Mr. M. K. RICHARDSON (South Grey).
There is abundant evidence that there is a very important element of doubt as to the legal construction which may be put upon this section. While that element of doubt exists, it must have a very damaging effect on the manufacturing and other industries of this country. If the government have it in their power, as I believe they have by accepting this amendment, to eliminate' that element of doubt, thus giving a degree of stability to the industries of Canada which would tell immediately and for years to come on the advancement of the country in various directions, why cannot they accept it ? It is evident that this provision has been imported into the contract entirely in the interest of the Grand Trunk people, that it has been put there at the instance and by the action of their own solicitors.
It is clear, from the evidence produced in this debate, that while this element of doubt exists, it will have a depressive effect upon all the industries of Canada, not only in manufacturing, but in mining and agricultural industries. We have in section 37 of the contract a provision that:
The company shall purchase all material and supplies required for the construction of the western division and the equipment of the whole of the said line of railway from Canadian producers
But the conditions following that are such as to nullify it almost entirely. It just means this, that Canadian manufacturers and producers shall have the great privilege of competing on equal terms with the manufacturers and producers of any other country in the world, nothing more or less :
-when the same are produced in Canada, and when such material and supplies can be purchased in desired quantities and of equal quality suitable for the purpose required and for prices and upon terms equally advantageous with those procurable elsewhere.
And only on these conditions will it apply. The conditions are so onerous as to nullify the very pretense which the section makes of protection to manufacturers and all Canadian producers. It would appear to me to be almost imperative on the part of the government to accept any amendment which would eliminate this element of doubt in this section, which must have a very injurious effect on Canadian industries, Canadian wealth, and Canadian advancement. I do not intend to occupy any time on this matter. I simply desire to point out that Canadian manufacturers and producers should not merely be put upon an equal basis with those of other countries. If we are to get nothing else out of this railway project, which involves such an enormous outlay of public, money and such an enormous increase in the debt of the country, we ought at least to have this much out of it, to give Canadian industries that stability which is so much needed and which would warrant the investment of capital in this country in many directions. The government profess at times to have an interest in protecting our home industries ; and here is a great opportunity for them. If this railroad project is to be of any use to this country at all, here is the way and the only way which I can see at present by which we can get any good out of it, and that little modicum we ought to have at least.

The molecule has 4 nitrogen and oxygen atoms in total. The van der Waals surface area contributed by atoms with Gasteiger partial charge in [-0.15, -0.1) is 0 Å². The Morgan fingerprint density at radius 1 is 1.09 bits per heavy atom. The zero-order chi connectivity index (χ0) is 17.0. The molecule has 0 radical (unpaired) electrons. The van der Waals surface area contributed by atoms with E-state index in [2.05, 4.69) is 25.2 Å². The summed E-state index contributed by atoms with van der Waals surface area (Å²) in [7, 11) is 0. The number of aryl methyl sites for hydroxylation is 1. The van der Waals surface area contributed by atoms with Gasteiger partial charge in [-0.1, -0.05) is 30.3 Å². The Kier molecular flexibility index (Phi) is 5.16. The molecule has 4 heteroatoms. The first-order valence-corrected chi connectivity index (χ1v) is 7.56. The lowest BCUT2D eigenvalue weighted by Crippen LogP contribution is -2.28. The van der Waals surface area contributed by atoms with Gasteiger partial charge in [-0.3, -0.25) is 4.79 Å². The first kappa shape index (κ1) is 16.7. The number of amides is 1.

House divided on amendment
Osier. YEAS :
Borden (Halifax), Boyd,
Reid (Grenville), Richardson,
Roche (Marquette), Rosamond,
Thomson (Grey), Tolton,
Bord'en (Sir Frederick), Bourassa,
Demers (Levis), Demers (St. John), Dugas,
Laurier (Sir Wilfrid), Lavergne,
Marcil (Bagot), Marcil (Bonaventure) Meigs,
Muloclc (Sir William), Murray,
Ross (Rimouski), Schell,
Hughes (King's, P.E.I.), Talbot, Johnston
Johnston (Lambton), Amendment negatived.